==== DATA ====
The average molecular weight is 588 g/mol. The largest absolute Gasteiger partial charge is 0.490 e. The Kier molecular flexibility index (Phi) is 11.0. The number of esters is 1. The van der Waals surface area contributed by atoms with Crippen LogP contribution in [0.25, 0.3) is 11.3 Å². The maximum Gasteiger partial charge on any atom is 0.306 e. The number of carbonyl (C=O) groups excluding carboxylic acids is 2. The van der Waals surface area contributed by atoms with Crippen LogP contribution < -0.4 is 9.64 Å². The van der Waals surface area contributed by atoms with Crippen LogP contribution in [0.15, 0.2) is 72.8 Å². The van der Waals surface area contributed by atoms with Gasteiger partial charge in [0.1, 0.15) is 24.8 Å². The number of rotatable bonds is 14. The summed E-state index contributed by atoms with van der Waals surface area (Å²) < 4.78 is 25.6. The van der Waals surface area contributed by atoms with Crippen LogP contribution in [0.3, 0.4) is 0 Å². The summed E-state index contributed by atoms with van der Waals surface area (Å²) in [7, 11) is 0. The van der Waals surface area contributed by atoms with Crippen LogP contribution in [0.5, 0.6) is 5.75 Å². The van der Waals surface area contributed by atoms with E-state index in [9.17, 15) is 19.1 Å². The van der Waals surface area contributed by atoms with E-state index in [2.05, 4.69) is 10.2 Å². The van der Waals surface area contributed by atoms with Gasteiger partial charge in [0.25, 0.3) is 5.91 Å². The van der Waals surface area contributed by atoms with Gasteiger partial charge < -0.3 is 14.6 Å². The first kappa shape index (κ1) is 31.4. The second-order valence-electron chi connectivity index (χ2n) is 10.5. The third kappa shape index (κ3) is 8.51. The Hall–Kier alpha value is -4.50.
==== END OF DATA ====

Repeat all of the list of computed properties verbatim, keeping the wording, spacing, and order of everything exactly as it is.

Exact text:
The average molecular weight is 588 g/mol. The largest absolute Gasteiger partial charge is 0.490 e. The Kier molecular flexibility index (Phi) is 11.0. The number of esters is 1. The van der Waals surface area contributed by atoms with Crippen LogP contribution in [0.25, 0.3) is 11.3 Å². The maximum Gasteiger partial charge on any atom is 0.306 e. The number of carbonyl (C=O) groups excluding carboxylic acids is 2. The van der Waals surface area contributed by atoms with Crippen LogP contribution < -0.4 is 9.64 Å². The van der Waals surface area contributed by atoms with Crippen LogP contribution in [0.15, 0.2) is 72.8 Å². The van der Waals surface area contributed by atoms with Gasteiger partial charge in [0.1, 0.15) is 24.8 Å². The number of rotatable bonds is 14. The summed E-state index contributed by atoms with van der Waals surface area (Å²) < 4.78 is 25.6. The van der Waals surface area contributed by atoms with Crippen LogP contribution in [0.3, 0.4) is 0 Å². The summed E-state index contributed by atoms with van der Waals surface area (Å²) in [7, 11) is 0. The van der Waals surface area contributed by atoms with Crippen LogP contribution in [0.5, 0.6) is 5.75 Å². The van der Waals surface area contributed by atoms with E-state index in [9.17, 15) is 19.1 Å². The van der Waals surface area contributed by atoms with E-state index in [2.05, 4.69) is 10.2 Å². The van der Waals surface area contributed by atoms with Gasteiger partial charge in [0.25, 0.3) is 5.91 Å². The van der Waals surface area contributed by atoms with Gasteiger partial charge < -0.3 is 14.6 Å². The first kappa shape index (κ1) is 31.4. The second-order valence-electron chi connectivity index (χ2n) is 10.5. The third kappa shape index (κ3) is 8.51. The Hall–Kier alpha value is -4.50.